The paratroopers came up with a technological solution, but it wasn’t reliable in time for the big jump. So they had to stick in an American officer and an American radio with the British engineers.
A ‘major hurdle,’ but challenges remain
Radios that work. That’s basic stuff, the kind of thing you have to figure out before someone is shooting at you. But radios are just the bottom layer of a set of communication challenges that go all the way up to the massive digital systems that underpin modern warfare, pulling together and sharing things like live drone video feeds, the location of friendly troops on the battlefield and classified information about the enemy.
Finding and fixing such issues is exactly the kind of thing the massive exercise was about, said Col. Mike Shervington, who commanded the main British unit in the exercise, known as "3 Para."
“Stuff to work on is mission command, and us to be able to receive orders that the American chain of command wants me to receive, so we can all talk on the same net at the same time and understand each other,” he said. “That’s still a challenge so that I can go and prosecute that target you want me to.”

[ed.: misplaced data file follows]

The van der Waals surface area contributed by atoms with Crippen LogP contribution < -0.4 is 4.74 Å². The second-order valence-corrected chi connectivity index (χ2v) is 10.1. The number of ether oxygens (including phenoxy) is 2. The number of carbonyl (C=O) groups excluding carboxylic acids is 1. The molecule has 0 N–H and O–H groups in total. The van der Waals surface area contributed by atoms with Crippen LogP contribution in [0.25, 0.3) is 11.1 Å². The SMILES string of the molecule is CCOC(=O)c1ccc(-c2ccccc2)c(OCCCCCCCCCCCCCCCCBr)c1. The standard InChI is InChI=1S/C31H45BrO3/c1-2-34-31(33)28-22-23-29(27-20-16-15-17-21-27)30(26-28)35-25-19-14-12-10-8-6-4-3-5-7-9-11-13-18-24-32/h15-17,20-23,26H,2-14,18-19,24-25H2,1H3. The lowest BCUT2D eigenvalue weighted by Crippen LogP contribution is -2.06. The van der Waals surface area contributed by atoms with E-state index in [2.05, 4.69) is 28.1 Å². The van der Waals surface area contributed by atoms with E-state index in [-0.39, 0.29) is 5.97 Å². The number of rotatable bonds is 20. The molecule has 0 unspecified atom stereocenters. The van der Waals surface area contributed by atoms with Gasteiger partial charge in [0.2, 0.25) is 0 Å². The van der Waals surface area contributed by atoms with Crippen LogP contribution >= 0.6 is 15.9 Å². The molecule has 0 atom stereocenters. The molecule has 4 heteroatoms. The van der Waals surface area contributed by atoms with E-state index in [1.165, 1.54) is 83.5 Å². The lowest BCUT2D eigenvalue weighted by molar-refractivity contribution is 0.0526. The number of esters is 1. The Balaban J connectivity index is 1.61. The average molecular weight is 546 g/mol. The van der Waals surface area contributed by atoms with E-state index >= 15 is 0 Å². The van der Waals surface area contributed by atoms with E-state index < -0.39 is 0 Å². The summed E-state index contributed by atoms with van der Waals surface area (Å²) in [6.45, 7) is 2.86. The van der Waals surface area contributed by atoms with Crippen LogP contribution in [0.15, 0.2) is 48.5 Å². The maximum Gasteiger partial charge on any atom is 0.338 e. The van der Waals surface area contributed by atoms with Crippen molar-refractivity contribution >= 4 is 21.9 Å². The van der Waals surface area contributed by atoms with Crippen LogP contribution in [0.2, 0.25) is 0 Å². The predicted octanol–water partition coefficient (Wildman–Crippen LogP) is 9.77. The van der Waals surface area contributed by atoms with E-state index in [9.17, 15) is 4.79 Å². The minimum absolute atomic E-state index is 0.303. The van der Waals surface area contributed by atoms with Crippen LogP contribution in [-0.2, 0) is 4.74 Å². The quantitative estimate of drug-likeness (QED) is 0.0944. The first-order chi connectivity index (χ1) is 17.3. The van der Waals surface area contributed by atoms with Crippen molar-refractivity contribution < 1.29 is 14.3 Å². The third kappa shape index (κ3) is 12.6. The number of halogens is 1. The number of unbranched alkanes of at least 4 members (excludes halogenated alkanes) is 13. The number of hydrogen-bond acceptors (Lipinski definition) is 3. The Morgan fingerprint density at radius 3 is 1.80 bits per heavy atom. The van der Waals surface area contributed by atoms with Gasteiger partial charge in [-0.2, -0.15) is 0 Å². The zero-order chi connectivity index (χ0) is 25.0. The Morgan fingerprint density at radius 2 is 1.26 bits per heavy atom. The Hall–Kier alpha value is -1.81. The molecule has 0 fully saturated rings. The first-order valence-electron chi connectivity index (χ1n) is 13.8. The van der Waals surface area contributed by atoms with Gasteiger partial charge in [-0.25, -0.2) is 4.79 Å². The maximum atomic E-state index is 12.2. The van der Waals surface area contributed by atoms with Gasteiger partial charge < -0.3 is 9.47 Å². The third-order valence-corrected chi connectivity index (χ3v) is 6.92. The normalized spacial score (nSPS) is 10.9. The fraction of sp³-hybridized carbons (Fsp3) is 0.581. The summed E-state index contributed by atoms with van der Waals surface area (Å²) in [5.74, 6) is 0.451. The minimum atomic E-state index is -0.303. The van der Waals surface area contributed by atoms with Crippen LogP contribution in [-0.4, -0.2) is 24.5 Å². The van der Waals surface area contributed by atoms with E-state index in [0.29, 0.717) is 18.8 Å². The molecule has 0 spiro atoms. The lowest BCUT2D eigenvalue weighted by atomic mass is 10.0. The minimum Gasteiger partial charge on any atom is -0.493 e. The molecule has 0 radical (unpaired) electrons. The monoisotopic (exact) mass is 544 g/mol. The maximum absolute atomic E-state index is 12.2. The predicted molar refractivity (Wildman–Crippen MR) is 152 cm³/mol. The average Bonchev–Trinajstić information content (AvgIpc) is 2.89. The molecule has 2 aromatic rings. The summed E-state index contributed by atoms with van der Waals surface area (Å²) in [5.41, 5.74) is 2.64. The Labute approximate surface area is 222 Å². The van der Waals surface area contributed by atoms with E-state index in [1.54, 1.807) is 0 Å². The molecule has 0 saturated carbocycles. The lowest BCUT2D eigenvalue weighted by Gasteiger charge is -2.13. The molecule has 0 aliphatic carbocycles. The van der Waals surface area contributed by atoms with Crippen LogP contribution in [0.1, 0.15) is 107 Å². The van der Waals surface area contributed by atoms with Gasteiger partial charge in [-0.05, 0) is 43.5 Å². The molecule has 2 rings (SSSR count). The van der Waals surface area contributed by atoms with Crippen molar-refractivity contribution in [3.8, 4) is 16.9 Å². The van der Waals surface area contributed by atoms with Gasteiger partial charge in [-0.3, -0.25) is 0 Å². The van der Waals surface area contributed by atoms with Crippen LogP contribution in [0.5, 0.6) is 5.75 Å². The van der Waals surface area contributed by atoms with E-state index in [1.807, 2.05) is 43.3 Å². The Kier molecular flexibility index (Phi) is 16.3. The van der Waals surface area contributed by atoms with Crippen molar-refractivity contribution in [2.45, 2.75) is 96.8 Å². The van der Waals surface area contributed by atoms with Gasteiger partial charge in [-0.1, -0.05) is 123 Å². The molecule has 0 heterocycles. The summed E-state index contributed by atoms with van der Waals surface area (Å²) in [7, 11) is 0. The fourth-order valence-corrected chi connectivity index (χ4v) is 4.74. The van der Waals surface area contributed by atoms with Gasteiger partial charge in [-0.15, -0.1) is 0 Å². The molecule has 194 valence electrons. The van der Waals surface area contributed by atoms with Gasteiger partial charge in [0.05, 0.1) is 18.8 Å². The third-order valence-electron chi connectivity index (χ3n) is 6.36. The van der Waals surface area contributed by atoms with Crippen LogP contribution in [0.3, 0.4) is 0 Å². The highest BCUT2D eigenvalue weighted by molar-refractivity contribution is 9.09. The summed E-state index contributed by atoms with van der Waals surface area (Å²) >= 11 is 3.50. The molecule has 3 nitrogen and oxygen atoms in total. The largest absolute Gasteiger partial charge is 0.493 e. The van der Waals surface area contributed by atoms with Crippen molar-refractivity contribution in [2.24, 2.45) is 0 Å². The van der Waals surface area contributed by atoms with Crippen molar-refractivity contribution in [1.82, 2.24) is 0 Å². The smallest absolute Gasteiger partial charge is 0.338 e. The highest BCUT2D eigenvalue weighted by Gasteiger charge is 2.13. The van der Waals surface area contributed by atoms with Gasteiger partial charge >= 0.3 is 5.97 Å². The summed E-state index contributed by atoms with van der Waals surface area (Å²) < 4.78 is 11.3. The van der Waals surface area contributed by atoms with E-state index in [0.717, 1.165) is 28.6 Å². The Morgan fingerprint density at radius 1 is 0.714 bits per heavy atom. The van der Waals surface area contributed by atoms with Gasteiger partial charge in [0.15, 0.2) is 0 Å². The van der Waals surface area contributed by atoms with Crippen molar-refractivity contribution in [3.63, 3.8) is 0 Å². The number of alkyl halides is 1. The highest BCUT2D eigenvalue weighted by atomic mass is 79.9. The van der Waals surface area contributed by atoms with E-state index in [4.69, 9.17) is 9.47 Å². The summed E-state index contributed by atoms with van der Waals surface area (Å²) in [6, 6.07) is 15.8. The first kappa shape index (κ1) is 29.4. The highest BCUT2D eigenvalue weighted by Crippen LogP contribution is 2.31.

The lessons from the exercise, Shervington said, will be stitched into the standard training for both armies. That will make blending together easier, even for units that haven’t trained together. And the lessons also will help collaborations with other nations’ armies, too.
Mainly, though, commanders from both armies said the exercise went well. And Lt. Col. Liffring said things like the radio workaround can be refined until they work.
“I think we’ll get better and better and better every time we do exercises like this,” Liffring said. “We definitely crossed a major hurdle on this exercise to be able to talk with our British counterparts.”
By 2017, an even bigger British unit -- a full brigade of more than 5,000 -- is scheduled to meld into the 82nd Airborne Division.
They’ll get a chance to make sure those radios work during that exercise. Or the next time the two armies go to war together, whichever comes first.